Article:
Last night I read a Newberry winner that just blew me away = Out of the Dust,
a journal style novel in poems written in the voice of a musically talented (piano playing) girl from the dust bowl era of Oklahoma. The story is poignant, beautifully captures grief and recovery, as well as a phase of history my parents lived through, but didn't experience as painfully as this character. One of the last poems, about music, moves me and makes sense out of context of the story.


I'm getting to know music again.
And it is getting to know me.
We sniff each other's armpits,
amd behind each other's necks,
We both are confident and a little sassy.

And I know now that all the time I was trying to get
out of the dust,
the fact is,
what I am,
I am because of the dust.
And what I am is good enough,
Even for me.

November 1935
Karen Hesse

Saturday, November 10, 2007

Really great Saturday out and about town with the kids -Farmers' market ripe with fresh pecans, Texas tangerines, local art - fun sandwich shop called which Wich where you personally design each sandwich by marking choices for meats, cheeses, relishes, vegetables on the bag in which the sandwich will come - and afterward you get to draw on the bag and clip your artwork to a display if you want. Danny loved his turkey sandwich and I loved drawing on brown paper, school girl portraits of happy grandsons. The Children's Museum provided its usual high quality exploration activities for all of us. Among other things we simulated different kinds of atoms by putting different objects - bells, pennies, pebbles, beads, puffballs, into balloons and then blowing up the balloons and experiencing the differences between them - made as they were of different elements. When we went back to the dance academy to get KK, we had the privilege of seeing the the first run through of the complete Nutcracker choreography for the Bon Bons. Fun and impressive!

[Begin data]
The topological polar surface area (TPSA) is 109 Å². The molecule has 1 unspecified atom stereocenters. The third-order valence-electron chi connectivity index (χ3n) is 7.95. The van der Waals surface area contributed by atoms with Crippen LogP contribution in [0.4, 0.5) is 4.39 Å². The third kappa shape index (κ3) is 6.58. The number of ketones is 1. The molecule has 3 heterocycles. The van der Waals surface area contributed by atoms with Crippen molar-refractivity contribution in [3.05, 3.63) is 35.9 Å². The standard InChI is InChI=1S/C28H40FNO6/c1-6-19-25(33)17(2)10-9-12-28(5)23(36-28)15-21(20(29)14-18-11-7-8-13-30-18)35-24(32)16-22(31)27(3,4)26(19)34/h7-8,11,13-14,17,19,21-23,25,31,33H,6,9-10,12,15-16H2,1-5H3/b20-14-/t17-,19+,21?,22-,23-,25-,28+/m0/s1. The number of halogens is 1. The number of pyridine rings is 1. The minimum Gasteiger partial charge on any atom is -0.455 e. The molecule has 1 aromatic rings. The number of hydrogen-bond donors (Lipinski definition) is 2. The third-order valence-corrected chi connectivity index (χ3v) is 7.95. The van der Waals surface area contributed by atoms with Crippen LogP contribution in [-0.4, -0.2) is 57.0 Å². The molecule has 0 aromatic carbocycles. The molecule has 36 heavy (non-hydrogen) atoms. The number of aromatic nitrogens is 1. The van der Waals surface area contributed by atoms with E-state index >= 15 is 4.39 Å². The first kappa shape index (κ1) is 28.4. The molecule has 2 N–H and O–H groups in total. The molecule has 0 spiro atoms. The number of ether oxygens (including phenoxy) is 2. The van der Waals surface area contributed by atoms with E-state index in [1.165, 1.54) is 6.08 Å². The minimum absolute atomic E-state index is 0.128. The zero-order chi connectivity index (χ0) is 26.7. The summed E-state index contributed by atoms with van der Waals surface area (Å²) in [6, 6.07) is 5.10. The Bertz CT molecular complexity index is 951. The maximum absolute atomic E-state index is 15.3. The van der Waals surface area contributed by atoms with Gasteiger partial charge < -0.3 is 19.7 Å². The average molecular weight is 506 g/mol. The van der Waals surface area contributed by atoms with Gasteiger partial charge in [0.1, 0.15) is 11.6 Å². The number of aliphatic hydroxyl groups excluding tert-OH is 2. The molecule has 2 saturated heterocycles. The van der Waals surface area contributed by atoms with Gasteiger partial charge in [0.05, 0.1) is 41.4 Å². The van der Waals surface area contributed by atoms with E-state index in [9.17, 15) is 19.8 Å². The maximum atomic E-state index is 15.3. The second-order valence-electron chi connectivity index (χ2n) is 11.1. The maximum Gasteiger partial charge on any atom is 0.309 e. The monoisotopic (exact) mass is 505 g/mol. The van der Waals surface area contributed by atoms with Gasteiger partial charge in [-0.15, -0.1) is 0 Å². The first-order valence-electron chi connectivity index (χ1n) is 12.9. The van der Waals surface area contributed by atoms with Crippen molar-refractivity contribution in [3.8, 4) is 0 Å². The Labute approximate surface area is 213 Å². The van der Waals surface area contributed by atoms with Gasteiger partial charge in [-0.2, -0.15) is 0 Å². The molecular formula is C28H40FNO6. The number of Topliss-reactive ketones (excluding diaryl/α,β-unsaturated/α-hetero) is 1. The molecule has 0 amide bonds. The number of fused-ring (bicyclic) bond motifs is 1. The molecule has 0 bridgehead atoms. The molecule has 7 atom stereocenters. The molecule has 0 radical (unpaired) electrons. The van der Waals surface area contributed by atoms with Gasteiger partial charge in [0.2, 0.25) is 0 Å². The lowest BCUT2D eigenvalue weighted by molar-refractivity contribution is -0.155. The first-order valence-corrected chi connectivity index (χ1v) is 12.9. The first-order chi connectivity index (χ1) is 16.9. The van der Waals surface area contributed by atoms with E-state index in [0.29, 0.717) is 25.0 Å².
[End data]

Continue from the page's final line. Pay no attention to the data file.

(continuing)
Later this evening I had the delight of helping KK find pictures to place in a personal life cycle project for school - including pictures of her past and present selves (baby, toddler and preteen) - and pictures of Joanna and me for future life stages (young adult, parent, and elder). She has done a beautiful job, and the assignment gave us a chance to look through family pictures - so many sweet pictures of happy times. Its easy to get caught in the struggle of daily life - good to have this focus on our many happy times.

After the life cycle collage, KK was still on a schoolwork roll and completed her D.A.R.E. anti drug education essay. Its really odd how time passes so fast, generation upon generation. It really doesn't seem long since I helped Ruth edit her prize-winning D.A.R.E. essay. Here is KK's:

As a dancer, I care about keeping my body healthy, I think D.A.R.E. is helpful and interesting. I'm glad I learned how much marijuana, tobacco, alcohol and other drugs damage the body and the brain. I think D.A.R.E. will help me say "No." to drugs and violence even when I am a teenager.

Knowing drugs are very bad for my body is enough to keep me from wanting to use them. D.A.R.E. helps me remember the consequences of bad choices. D.A.R.E helps me know when to avoid bad behavior, when to say "No." and when I need to get adult help.